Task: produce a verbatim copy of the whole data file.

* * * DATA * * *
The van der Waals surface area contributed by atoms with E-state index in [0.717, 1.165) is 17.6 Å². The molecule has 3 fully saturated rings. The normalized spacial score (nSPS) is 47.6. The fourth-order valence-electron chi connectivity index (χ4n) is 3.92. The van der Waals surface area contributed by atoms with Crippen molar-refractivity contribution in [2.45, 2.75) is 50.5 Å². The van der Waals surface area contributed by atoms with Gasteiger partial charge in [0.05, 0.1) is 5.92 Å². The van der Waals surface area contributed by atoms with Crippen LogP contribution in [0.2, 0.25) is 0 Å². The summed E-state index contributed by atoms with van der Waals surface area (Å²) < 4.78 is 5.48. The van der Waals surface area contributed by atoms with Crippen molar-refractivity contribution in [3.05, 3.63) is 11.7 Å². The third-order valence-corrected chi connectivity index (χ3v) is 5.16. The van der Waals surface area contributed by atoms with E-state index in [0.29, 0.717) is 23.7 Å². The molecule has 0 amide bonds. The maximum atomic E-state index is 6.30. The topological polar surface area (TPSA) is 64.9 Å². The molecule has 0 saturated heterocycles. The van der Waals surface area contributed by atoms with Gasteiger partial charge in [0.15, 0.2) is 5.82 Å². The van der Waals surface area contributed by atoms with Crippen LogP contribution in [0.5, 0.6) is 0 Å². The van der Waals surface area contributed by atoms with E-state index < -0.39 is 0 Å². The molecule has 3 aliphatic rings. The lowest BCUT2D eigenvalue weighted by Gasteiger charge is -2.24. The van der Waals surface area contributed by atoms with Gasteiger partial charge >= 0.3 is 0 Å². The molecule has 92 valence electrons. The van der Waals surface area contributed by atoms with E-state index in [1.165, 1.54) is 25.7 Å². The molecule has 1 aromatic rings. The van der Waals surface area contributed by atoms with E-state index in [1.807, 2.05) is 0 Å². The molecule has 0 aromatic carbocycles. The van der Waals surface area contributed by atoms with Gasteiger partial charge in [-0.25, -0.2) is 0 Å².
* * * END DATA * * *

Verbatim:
The van der Waals surface area contributed by atoms with E-state index in [0.717, 1.165) is 17.6 Å². The molecule has 3 fully saturated rings. The normalized spacial score (nSPS) is 47.6. The fourth-order valence-electron chi connectivity index (χ4n) is 3.92. The van der Waals surface area contributed by atoms with Crippen molar-refractivity contribution in [2.45, 2.75) is 50.5 Å². The van der Waals surface area contributed by atoms with Gasteiger partial charge in [0.05, 0.1) is 5.92 Å². The van der Waals surface area contributed by atoms with Crippen LogP contribution in [0.2, 0.25) is 0 Å². The summed E-state index contributed by atoms with van der Waals surface area (Å²) < 4.78 is 5.48. The van der Waals surface area contributed by atoms with Crippen molar-refractivity contribution in [3.05, 3.63) is 11.7 Å². The third-order valence-corrected chi connectivity index (χ3v) is 5.16. The van der Waals surface area contributed by atoms with E-state index in [0.29, 0.717) is 23.7 Å². The molecule has 0 amide bonds. The maximum atomic E-state index is 6.30. The topological polar surface area (TPSA) is 64.9 Å². The molecule has 0 saturated heterocycles. The van der Waals surface area contributed by atoms with Gasteiger partial charge in [0.15, 0.2) is 5.82 Å². The van der Waals surface area contributed by atoms with Crippen LogP contribution in [0.5, 0.6) is 0 Å². The van der Waals surface area contributed by atoms with E-state index < -0.39 is 0 Å². The molecule has 3 aliphatic rings. The lowest BCUT2D eigenvalue weighted by Gasteiger charge is -2.24. The van der Waals surface area contributed by atoms with Gasteiger partial charge >= 0.3 is 0 Å². The molecule has 92 valence electrons. The van der Waals surface area contributed by atoms with E-state index in [1.165, 1.54) is 25.7 Å². The molecule has 1 aromatic rings. The van der Waals surface area contributed by atoms with E-state index in [1.807, 2.05) is 0 Å². The molecule has 0 aromatic carbocycles. The van der Waals surface area contributed by atoms with Gasteiger partial charge in [-0.25, -0.2) is 0 Å².